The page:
CUNA urged the FHFA to closely monitor the implementation of the new short sale guidelines, and to solicit and incorporate additional feedback from mortgage participants regarding the short sale program throughout its implementation.

For the full CUNA comment letter, use the resource link.

Inside Washington (11/05/2012)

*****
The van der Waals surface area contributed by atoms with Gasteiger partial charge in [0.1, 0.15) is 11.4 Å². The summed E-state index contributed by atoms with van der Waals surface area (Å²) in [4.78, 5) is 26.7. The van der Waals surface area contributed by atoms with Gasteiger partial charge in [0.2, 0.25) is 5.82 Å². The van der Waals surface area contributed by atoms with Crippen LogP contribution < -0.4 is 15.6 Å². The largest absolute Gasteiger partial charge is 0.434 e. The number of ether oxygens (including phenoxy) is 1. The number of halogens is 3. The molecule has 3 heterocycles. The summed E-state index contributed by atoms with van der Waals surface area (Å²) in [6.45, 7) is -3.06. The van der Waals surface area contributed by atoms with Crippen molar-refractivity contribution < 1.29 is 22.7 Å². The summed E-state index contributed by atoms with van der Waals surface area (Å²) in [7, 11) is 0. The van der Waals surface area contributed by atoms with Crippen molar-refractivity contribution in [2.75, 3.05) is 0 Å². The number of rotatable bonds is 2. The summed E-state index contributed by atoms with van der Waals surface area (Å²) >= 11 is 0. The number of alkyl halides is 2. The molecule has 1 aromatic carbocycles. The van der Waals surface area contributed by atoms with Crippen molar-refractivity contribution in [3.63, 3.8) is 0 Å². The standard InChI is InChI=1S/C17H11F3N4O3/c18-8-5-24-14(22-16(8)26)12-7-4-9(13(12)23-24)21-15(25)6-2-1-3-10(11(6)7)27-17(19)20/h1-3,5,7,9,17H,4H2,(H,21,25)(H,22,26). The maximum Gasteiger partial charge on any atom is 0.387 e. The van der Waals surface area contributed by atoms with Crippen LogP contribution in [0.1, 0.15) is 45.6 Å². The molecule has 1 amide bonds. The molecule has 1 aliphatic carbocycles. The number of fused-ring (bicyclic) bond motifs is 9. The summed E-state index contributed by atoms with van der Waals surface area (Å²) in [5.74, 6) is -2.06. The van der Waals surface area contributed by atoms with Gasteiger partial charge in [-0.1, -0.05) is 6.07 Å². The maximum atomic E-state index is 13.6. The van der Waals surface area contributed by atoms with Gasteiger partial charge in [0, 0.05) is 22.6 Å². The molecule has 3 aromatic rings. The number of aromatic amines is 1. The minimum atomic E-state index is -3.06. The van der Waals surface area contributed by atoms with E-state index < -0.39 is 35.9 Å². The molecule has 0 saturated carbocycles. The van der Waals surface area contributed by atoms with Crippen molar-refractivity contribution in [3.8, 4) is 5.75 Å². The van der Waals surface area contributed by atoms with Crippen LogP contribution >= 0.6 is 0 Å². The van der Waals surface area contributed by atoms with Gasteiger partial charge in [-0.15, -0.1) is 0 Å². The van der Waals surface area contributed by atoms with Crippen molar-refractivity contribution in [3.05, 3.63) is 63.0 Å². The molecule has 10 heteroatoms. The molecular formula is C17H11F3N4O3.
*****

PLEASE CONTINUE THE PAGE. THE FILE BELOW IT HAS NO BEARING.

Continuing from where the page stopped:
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  • WASHINGTON (11/6/12)--Banks are urging the Consumer Financial Protection Bureau (CFPB) to change a proposed new regulation governing remittance transfers that takes effect in February. Under the rule, providers will be required to disclose the total amount of money that a recipient would receive through a transfer, factoring in the exchange rate, and any fees or foreign taxes, and the date that the money will be available. The time when the customer first requests the transfer, and when the payment is made also must be disclosed. Consumers will have about 30 minutes after the payment is made to cancel a transaction. Bankers say the tax information that the new rule requires them to disclose will not be accessible in the time required. "It is important that you understand that a database of all worldwide taxes and their related exemptions and exclusions that are applicable to international transfers and available in real time simply does not exist today," banking groups said in an Oct. 17 letter to the CFPB. Credit Union National Association President/CEO Bill Cheney last week reiterated CUNA's and credit unions' suggestions for fixing pending remittance regulations in a letter to CFPB Director Richard Cordray (News Now Nov. 5). In a letter to Cordray, CUNA said credit unions do not fear losing income as a result of these regulations--credit unions charge minimal fees for these services and some actually lose money on these transfers. However, they do worry that members will be forced to stop using their credit unions for such services and have to rely instead on other providers that will charge them much more …